- Online versus Offline: As more and more of our work is reaching our community online it is tempting to adopt online measurement tools to track our impact. However, regardless of where our journalism is consumed, we hope it’ll also have impact in the larger world – our city streets, the halls of power, in our schools and around dinner tables. We need to grapple with how we measure our impact on and offline. In his presentation Linch pointed to impact measurement models from international development, but I think we could also look to community organizing for other models.
At the heart of both these tensions is how we engage our communities. I worry about an over-reliance on abstract digital data points for measuring impact just as news organizations begin to take seriously what it means to engage with their communities in meaningful ways. In making their new mapping application Apple relied too much on data sets, without testing that data against the real world. Journalists shouldn’t make the same mistake.
Map makers have a word for this: Ground Truthing. One of the best definitions of ground truthing comes from Terry Tempest Williams who describes it as “The use of a ground survey to confirm findings of aerial image or to calibrate quantitative aerial observations; validation and verification techniques used on the ground to support maps; walking the ground to see for oneself if what has been told is true; near-surface discoveries.” Indeed, ground truthing shares many qualities with journalism.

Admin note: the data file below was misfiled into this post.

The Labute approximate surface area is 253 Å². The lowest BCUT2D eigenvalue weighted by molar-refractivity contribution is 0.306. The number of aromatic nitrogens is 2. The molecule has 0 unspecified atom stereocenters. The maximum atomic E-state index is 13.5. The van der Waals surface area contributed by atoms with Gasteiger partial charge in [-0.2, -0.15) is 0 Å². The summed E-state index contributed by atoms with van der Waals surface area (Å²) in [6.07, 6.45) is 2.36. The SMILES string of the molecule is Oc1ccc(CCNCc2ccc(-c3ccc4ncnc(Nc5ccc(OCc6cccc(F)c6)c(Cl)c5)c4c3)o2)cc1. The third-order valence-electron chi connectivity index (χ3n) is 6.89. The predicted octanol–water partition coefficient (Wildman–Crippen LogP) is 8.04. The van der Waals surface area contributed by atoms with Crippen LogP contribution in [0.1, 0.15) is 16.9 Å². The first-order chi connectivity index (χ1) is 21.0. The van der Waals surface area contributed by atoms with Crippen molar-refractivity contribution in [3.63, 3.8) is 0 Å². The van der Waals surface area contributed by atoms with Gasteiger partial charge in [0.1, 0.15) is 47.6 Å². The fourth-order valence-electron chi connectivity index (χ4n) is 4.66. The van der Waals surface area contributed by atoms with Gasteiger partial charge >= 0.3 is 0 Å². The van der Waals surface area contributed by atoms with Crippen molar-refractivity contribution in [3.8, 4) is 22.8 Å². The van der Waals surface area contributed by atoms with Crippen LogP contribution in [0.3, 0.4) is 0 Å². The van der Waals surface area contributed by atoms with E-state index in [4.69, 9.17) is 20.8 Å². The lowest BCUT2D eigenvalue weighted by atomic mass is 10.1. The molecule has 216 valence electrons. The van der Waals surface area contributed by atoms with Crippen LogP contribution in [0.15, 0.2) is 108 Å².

If we are going to measure our impact in the world we have to get out in our world. We have to join community conversations, we have to be better listeners, and we have to ask different kind of questions. Our journalism shouldn’t be seen as something that happens to the community, but rather with the community. More than ever, as the ground beneath journalism shifts and our newsrooms adapt, we need to be testing our assumptions and ground truthing our data.
According to Dobson, the cartographer, community is also the key to how Apple will solve its mapping mishap. “Apple does not have enough qualified people to fix this problem,” Dobson writes. “Apple needs to get active in crowdsourcing. They must find a way to harness local knowledge and invite their users to supply local information, or at least lead them to the local knowledge that is relevant.” All of our dashboards and metrics are meaningless if they are not infused with intelligence and feedback from our local community.
This is work intensive, but it is critical. In a post on measuring civic impact for journalists Ethan Zuckerman points out, “What we measure, we become. If we measure only how many people view, like or tweet, but not how many people learn more, act or engage, we run the risk of serving only the market and forsaking our civic responsibilities, whether we’re editing a newspaper or writing a blog.” As such, what we measure and how we measure it should be part of the conversation we have with our neighbors, not just in our newsrooms.